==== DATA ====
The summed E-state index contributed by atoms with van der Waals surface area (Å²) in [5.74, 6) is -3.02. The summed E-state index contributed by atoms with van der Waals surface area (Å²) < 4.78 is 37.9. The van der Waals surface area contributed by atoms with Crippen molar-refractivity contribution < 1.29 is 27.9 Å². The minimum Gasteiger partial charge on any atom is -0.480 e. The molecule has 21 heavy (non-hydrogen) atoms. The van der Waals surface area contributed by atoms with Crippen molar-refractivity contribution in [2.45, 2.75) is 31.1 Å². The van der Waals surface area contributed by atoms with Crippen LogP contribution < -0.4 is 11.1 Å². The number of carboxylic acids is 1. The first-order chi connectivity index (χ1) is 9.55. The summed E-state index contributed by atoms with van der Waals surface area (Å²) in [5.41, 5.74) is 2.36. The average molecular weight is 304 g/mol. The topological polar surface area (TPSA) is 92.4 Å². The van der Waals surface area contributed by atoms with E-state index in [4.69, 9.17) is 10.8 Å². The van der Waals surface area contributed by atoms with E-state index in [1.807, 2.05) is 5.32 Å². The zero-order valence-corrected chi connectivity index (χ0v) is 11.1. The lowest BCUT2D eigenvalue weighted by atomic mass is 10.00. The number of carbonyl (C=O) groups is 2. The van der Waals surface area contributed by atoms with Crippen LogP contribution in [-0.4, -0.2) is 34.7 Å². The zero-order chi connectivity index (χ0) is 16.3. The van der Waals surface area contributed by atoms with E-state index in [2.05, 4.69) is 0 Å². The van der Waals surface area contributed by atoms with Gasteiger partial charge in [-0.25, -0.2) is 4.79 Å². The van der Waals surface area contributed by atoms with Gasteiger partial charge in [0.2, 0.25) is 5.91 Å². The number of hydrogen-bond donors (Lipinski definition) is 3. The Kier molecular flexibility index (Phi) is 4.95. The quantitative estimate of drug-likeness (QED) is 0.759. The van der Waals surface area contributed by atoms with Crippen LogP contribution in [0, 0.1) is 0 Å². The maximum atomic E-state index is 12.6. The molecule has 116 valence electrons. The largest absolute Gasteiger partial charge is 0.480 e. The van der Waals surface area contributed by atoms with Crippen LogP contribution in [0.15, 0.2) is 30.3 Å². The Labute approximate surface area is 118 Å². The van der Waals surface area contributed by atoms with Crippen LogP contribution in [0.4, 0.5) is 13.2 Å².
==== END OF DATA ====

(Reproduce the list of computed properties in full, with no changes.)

The summed E-state index contributed by atoms with van der Waals surface area (Å²) in [5.74, 6) is -3.02. The summed E-state index contributed by atoms with van der Waals surface area (Å²) < 4.78 is 37.9. The van der Waals surface area contributed by atoms with Crippen molar-refractivity contribution < 1.29 is 27.9 Å². The minimum Gasteiger partial charge on any atom is -0.480 e. The molecule has 21 heavy (non-hydrogen) atoms. The van der Waals surface area contributed by atoms with Crippen molar-refractivity contribution in [2.45, 2.75) is 31.1 Å². The van der Waals surface area contributed by atoms with Crippen LogP contribution < -0.4 is 11.1 Å². The number of carboxylic acids is 1. The first-order chi connectivity index (χ1) is 9.55. The summed E-state index contributed by atoms with van der Waals surface area (Å²) in [5.41, 5.74) is 2.36. The average molecular weight is 304 g/mol. The topological polar surface area (TPSA) is 92.4 Å². The van der Waals surface area contributed by atoms with E-state index in [4.69, 9.17) is 10.8 Å². The van der Waals surface area contributed by atoms with E-state index in [1.807, 2.05) is 5.32 Å². The zero-order valence-corrected chi connectivity index (χ0v) is 11.1. The lowest BCUT2D eigenvalue weighted by atomic mass is 10.00. The number of carbonyl (C=O) groups is 2. The van der Waals surface area contributed by atoms with Crippen LogP contribution in [-0.4, -0.2) is 34.7 Å². The zero-order chi connectivity index (χ0) is 16.3. The van der Waals surface area contributed by atoms with E-state index in [2.05, 4.69) is 0 Å². The van der Waals surface area contributed by atoms with Gasteiger partial charge in [-0.25, -0.2) is 4.79 Å². The van der Waals surface area contributed by atoms with Gasteiger partial charge in [0.2, 0.25) is 5.91 Å². The number of hydrogen-bond donors (Lipinski definition) is 3. The Kier molecular flexibility index (Phi) is 4.95. The quantitative estimate of drug-likeness (QED) is 0.759. The van der Waals surface area contributed by atoms with Crippen LogP contribution in [0, 0.1) is 0 Å². The maximum atomic E-state index is 12.6. The molecule has 116 valence electrons. The largest absolute Gasteiger partial charge is 0.480 e. The van der Waals surface area contributed by atoms with Crippen LogP contribution in [0.15, 0.2) is 30.3 Å². The Labute approximate surface area is 118 Å². The van der Waals surface area contributed by atoms with Crippen LogP contribution in [0.4, 0.5) is 13.2 Å².